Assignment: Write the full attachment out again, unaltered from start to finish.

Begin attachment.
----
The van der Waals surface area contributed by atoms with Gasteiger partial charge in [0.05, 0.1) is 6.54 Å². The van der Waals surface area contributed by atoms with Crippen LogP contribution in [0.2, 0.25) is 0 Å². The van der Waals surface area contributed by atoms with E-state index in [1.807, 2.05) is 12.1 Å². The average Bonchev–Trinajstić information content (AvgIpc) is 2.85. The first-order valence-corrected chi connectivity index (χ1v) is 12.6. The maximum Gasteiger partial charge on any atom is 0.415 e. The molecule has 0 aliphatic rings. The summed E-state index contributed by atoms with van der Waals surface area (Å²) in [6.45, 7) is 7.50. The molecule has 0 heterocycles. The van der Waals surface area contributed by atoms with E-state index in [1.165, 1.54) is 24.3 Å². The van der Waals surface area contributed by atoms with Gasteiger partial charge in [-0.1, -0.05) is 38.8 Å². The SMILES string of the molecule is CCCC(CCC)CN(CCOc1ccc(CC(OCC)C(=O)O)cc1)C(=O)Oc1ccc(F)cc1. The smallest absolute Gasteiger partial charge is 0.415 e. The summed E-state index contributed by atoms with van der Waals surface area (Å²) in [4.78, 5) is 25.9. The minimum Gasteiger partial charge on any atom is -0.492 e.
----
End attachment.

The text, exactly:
The van der Waals surface area contributed by atoms with Gasteiger partial charge in [0.05, 0.1) is 6.54 Å². The van der Waals surface area contributed by atoms with Crippen LogP contribution in [0.2, 0.25) is 0 Å². The van der Waals surface area contributed by atoms with E-state index in [1.807, 2.05) is 12.1 Å². The average Bonchev–Trinajstić information content (AvgIpc) is 2.85. The first-order valence-corrected chi connectivity index (χ1v) is 12.6. The maximum Gasteiger partial charge on any atom is 0.415 e. The molecule has 0 aliphatic rings. The summed E-state index contributed by atoms with van der Waals surface area (Å²) in [6.45, 7) is 7.50. The molecule has 0 heterocycles. The van der Waals surface area contributed by atoms with E-state index in [1.165, 1.54) is 24.3 Å². The van der Waals surface area contributed by atoms with Gasteiger partial charge in [-0.1, -0.05) is 38.8 Å². The SMILES string of the molecule is CCCC(CCC)CN(CCOc1ccc(CC(OCC)C(=O)O)cc1)C(=O)Oc1ccc(F)cc1. The smallest absolute Gasteiger partial charge is 0.415 e. The summed E-state index contributed by atoms with van der Waals surface area (Å²) in [4.78, 5) is 25.9. The minimum Gasteiger partial charge on any atom is -0.492 e.